Waiting For Godot - Interpretations

Interpretations

Because the play is so stripped down, so elemental, it invites all kinds of social and political and religious interpretation," wrote Normand Berlin in a tribute to the play in Autumn 1999, "with Beckett himself placed in different schools of thought, different movements and 'ism's. The attempts to pin him down have not been successful, but the desire to do so is natural when we encounter a writer whose minimalist art reaches for bedrock reality. 'Less' forces us to look for 'more,' and the need to talk about Godot and about Beckett has resulted in a steady outpouring of books and articles.

Throughout Waiting for Godot, the audience may encounter religious, philosophical, classical, psychoanalytical and biographical – especially wartime – references. There are ritualistic aspects and elements taken directly from vaudeville and there is a danger in making more of these than what they are: that is, merely structural conveniences, avatars into which the writer places his fictional characters. The play "exploits several archetypal forms and situations, all of which lend themselves to both comedy and pathos." Beckett makes this point emphatically clear in the opening notes to Film: "No truth value attaches to the above, regarded as of merely structural and dramatic convenience." He made another important remark to Laurence Harvey, saying that his "work does not depend on experience – not a record of experience. Of course you use it."

Beckett tired quickly of "the endless misunderstanding". As far back as 1955, he remarked, "Why people have to complicate a thing so simple I can't make out." He was not forthcoming with anything more than cryptic clues, however: "Peter Woodthrope remembered asking him one day in a taxi what the play was really about: 'It's all symbiosis, Peter; it's symbiosis,' answered Beckett."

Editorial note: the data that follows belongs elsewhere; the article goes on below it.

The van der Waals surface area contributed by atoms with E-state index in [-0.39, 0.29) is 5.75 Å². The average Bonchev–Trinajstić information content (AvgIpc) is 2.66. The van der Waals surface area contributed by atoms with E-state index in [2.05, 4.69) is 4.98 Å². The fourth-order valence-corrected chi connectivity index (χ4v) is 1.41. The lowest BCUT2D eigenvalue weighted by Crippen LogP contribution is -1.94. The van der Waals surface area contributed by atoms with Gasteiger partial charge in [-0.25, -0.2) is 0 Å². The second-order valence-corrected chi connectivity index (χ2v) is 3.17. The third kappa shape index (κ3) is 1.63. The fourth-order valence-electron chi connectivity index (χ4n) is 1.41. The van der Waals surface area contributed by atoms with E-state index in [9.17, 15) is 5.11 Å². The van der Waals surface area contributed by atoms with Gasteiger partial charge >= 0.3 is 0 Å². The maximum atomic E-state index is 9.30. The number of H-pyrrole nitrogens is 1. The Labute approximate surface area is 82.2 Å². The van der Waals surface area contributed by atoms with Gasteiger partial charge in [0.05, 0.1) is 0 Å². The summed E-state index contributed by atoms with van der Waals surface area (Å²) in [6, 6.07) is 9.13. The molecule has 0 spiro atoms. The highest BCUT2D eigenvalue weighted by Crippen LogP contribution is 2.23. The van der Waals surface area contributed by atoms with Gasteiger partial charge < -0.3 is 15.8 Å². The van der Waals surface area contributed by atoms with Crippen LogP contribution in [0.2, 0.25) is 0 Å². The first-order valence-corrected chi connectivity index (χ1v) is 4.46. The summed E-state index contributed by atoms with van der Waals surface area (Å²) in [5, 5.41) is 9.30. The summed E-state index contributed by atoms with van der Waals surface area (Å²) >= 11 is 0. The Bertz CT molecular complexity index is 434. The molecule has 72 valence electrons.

Beckett directed the play for the Schiller-Theatre in 1975. Although he had overseen many productions, this was the first time that he had taken complete control. Walter Asmus was his conscientious young assistant director. The production was not naturalistic. Beckett explained,

It is a game, everything is a game. When all four of them are lying on the ground, that cannot be handled naturalistically. That has got to be done artificially, balletically. Otherwise everything becomes an imitation, an imitation of reality . It should become clear and transparent, not dry. It is a game in order to survive."

Over the years, Beckett clearly realised that the greater part of Godot's success came down to the fact that it was open to a variety of readings and that this was not necessarily a bad thing. Beckett himself sanctioned "one of the most famous mixed-race productions of Godot, performed at the Baxter Theatre in the University of Cape Town, directed by Donald Howarth, with two black actors, John Kani and Winston Ntshona, playing Didi and Gogo; Pozzo, dressed in checked shirt and gumboots reminiscent of an Afrikaner landlord, and Lucky ('a shanty town piece of white trash') were played by two white actors, Bill Flynn and Peter Piccolo . The Baxter production has often been portrayed as if it were an explicitly political production, when in fact it received very little emphasis. What such a reaction showed, however, was that, although the play can in no way be taken as a political allegory, there are elements that are relevant to any local situation in which one man is being exploited or oppressed by another."

Read more about this topic:  Waiting For Godot

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